The confirmation of Antonio Conte’s arrival at Stamford Bridge following Euro 2016 came as no great shock to anyone with an interest in world football. Conte has been appointed Head Coach on a 3-year deal after earlier confirming his departure as coach of the Italian national team.
Who is Antonio Conte? Anyone who watched Italian football on Channel 4 during the early 90’s will be familiar with Conte the player, a trophy-laden 13 years with Juventus saw Conte win just about everything there was to win domestically and on the European stage. A relatively diminutive figure standing at 5 feet 8 inches was not a limiting factor, his combative, box-to-box style was typical of the role of an enforcer – think Ramires but with talent and a better dress sense.
The qualities shown during his playing career meant he was earmarked for management long before he hung up his boots. Leadership and tactical intelligence were top of those qualities sighted very early on and seemed a natural progression.
Conte’s first steps into management did not live up to the expectation of those that were convinced of his potential during his playing days, sacked from his first post at Serie B side Arezzo after just three short months.
Positions at Bari, Atalanta and Sienna brought success and failure in equal measures before finally being appointed the manager of Juventus – a position he had coveted since the end of his playing career. At the ‘Bianconeri’, Conte would flourish and three successive Serie A titles from 2011 -2014 were delivered and Conte’s reputation was on the rise and standing up to expectation.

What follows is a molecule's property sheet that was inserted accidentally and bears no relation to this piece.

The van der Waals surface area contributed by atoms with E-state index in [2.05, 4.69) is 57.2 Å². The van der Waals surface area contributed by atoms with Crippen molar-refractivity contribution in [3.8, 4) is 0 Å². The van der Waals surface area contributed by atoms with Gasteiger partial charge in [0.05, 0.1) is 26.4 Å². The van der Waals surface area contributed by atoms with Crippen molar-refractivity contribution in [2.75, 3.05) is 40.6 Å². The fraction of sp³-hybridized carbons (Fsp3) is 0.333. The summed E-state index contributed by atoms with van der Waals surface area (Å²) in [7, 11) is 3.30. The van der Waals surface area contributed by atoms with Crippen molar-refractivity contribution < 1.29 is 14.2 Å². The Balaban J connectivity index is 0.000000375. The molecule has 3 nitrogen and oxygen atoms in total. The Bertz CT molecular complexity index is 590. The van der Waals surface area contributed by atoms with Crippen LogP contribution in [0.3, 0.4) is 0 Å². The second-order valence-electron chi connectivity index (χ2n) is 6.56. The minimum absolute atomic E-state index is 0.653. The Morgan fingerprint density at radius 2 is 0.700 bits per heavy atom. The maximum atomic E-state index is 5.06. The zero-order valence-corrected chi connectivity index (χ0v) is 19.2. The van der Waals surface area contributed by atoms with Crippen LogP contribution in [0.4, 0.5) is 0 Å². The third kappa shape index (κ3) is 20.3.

In August 2014, Conte was appointed Italy manager for the two years up to and including Euro 2016 and successful qualification for the tournament will see Conte oversee before moving on to Chelsea.
Comparisons on his management style are already being made and names cropping up seem to point to a tough, uncompromising man with an attention to detail that is absolute, the ‘Italian Mourinho’ perhaps? Quite a contrast to the man in the chair at the moment, Hiddink was brought in to restore harmony and stabilise the club by putting out the fires that had been stoked by his predecessor. One thing that’s for certain is that anybody not on board with Conte’s way of working won’t stand a chance and he won’t be afraid of bruising any over-inflated ego in his pursuit of success – traits that were fundamental to his success as a player. His ruthlessness is undeniable and further comparisons to managerial greats have been made in the shape of Sir Alex Ferguson. During his first season at Juventus, Carlos Tevez was asked what differences existed between Sir Alex Ferguson and Antonio Conte, Tevez responded with “Not many”.
“Not many” – Carlos Tevez’ response to being asked what differences existed between Sir Alex Ferguson and Antonio Conte
For all the talk and debate over tactics, formations, and style of management, there is no escaping the fact that the job facing Conte is a big one. Arguably a team in transition with a contradiction of an ageing squad and enough youth players to fill four teams. There will also be a number of players that are already dead men walking, John Terry top of that list, another contract has not been forthcoming and that has probably had a lot to do with this appointment of Conte. Players that are in the winter of their careers won’t be welcome, the new man will want a team built in his image – hungry and hell bent on winning. No compromises.
The blank cheque Abramovich provides will appeal to Conte and marquee signings are to be expected, it will take time, though, those having their noses put out of joint won’t make Conte lose too much sleep nor will it make him stray from his principles that have led him to this job. This is a man used to success and stands up to anybody that gets in the way of that.